Home South Asia Afghanistan Deconstructing US South Asia & Afghanistan Strategy

Deconstructing US South Asia & Afghanistan Strategy

Strategy
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Zahid Mehmood |

What if words do the job better than actions for you? What if words justify your preeminent position in the system by keeping others tamed and demonized? Contemporary politics is evolving today where armed clashes are increasingly becoming irrelevant, but war is continued through words – written or spoken. Discursive words create social reality and get it accepted as legitimate by the target audience through certain modalities.

The post-modernist trinity; Lyotard, Foucault, and Derrida help people deconstruct the complex narratives and the ugly lies of the powerful in the world. Where power, discrepancy, dominance, and compliance are produced through a systematic use of language, institutional power, and media tools equipped with mind numbing representations by paid spin doctors.

This reflects the deeper divisions he is facing at home on the issues of Afghanistan, DACA, withdrawal from TPP, travel ban on Muslims, Iran Nuclear Deal, Climate Change, and Russian connections.

For deconstruction, one needs to view all narratives with incredulity since the world, we live in, is non-transparent imagery. Politicians, authors, and analysts discuss events subjectively by choosing certain words to create certain effects. Thus, reality of this intertwined world is based on representation and perception – managed through information maneuvers.

This piece aims to deconstruct the discourse that president Trump wants to foment by politicizing Afghan peace with directional representation in the new policy for “Afghanistan and South Asia”. This extreme securitization of Afghan peace will help US justify extreme measures to be followed in the future.

Read more: Why will US military continue to fail in Afghanistan?

While addressing the war bureaucracy of the pentagon at a military base, nothing could have been a better strategy than exalting war heroics of the service men to control the minds for the wars to come. In his policy speech, Trump sets out by owning the selfless courage of deceased US military men by denouncing all fault lines like race, creed, and color that can divide American society in his bid to put them [military] to tougher jobs to come in the Afghan quagmire.

He uses presidential power to speak as the global leader for world peace that he believes in because of brave US soldiers. He deliberately downplays the US failures and frustration in Afghanistan by appreciating military’s role in averting 9/11 like attacks.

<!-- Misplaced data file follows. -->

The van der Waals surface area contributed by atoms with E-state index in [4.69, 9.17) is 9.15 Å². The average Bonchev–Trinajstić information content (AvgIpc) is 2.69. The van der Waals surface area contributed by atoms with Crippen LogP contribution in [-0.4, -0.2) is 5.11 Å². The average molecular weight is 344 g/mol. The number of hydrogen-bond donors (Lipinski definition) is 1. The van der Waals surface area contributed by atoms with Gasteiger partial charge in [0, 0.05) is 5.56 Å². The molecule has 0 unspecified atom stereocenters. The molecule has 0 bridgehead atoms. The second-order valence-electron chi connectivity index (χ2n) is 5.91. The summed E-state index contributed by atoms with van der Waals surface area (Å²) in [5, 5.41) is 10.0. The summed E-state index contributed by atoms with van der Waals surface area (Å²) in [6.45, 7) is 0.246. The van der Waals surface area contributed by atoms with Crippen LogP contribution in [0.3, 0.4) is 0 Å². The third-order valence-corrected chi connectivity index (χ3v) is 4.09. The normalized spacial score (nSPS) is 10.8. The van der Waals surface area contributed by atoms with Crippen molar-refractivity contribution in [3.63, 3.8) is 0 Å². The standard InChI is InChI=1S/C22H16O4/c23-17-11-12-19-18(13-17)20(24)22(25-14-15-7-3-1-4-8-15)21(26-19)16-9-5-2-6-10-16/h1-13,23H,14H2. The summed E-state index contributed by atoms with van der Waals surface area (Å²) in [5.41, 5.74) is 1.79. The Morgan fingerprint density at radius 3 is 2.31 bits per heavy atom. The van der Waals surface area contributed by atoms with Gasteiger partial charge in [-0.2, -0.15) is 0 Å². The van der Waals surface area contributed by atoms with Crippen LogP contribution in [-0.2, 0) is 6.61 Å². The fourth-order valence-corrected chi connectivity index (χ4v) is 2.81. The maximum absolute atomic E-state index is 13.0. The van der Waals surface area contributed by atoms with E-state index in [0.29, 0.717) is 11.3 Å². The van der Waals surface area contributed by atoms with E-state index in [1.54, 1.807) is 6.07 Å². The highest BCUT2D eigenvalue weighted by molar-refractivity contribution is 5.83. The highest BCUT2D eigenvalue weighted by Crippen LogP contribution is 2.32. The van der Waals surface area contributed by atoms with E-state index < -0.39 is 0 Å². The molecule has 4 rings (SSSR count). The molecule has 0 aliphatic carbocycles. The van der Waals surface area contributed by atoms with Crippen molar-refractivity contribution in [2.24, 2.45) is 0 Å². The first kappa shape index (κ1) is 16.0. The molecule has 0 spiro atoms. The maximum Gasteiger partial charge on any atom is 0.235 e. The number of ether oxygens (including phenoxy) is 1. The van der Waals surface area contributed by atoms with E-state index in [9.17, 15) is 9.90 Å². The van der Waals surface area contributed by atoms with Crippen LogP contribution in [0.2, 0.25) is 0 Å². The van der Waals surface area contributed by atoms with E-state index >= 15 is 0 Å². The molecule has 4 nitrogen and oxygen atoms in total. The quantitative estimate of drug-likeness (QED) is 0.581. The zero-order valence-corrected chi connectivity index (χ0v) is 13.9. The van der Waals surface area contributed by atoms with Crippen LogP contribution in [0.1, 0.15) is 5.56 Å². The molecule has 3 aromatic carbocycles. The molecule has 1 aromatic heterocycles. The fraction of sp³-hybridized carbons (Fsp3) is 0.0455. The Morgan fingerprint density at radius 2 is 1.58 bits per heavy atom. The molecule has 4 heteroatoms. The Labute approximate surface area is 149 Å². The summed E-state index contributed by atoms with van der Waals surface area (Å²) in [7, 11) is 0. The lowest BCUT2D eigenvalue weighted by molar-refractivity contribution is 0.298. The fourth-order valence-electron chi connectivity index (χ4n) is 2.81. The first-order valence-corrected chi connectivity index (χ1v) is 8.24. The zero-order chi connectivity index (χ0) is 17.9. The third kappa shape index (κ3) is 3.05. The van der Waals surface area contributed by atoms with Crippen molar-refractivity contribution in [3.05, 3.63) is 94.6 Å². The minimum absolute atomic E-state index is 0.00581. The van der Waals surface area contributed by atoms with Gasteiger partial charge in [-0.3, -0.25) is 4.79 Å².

He has demonstrated that he is a realist who has given his unconditional consent to his generals to use force in pursuit of a decisive win in Afghanistan and the South Asian region at large.

He lays out his strategy on three fundamental conclusions. His first and second conclusion make a case to continue military presence in Afghanistan by invoking a discourse of danger, fearing the loss of hard earned accomplishments gained through sacrifices.

To make US military presence accepted, he shrewdly compares Afghanistan with Iraq’s US withdrawal that presented a security vacuum to ISIS and Al-Qaeda. By using words, ‘mistakenly’, and ‘withdrawal’, he highlights Obama’s policies as ‘failures’ to project himself as a potential success and precipitates a fear of Taliban recapture of Afghanistan.

In third conclusion he amplifies the intensity of the threats emanating from Afghanistan and the larger South Asian region to broaden the threat spectrum to bring India in to the US and Afghanistan side of the game while leaving Pakistan as an ‘other’ to be fixed through extra ordinary means. History reveals that US has always used danger to sustain and define what the world should fear. Because this discourse organizes actors in friend and foe categories. Friends become allies whereas foes are fought with.

Read more: The US continues to scapegoat Pakistan for its failures in Afghanistan

He, then mentions Barcelona attacks to create a ‘we’ feeling and attract already waning European support for his vision. To alarm US allies, Trump describes terrorism, Pakistan, and fear of Pakistani nukes ending up into the hands of terrorists.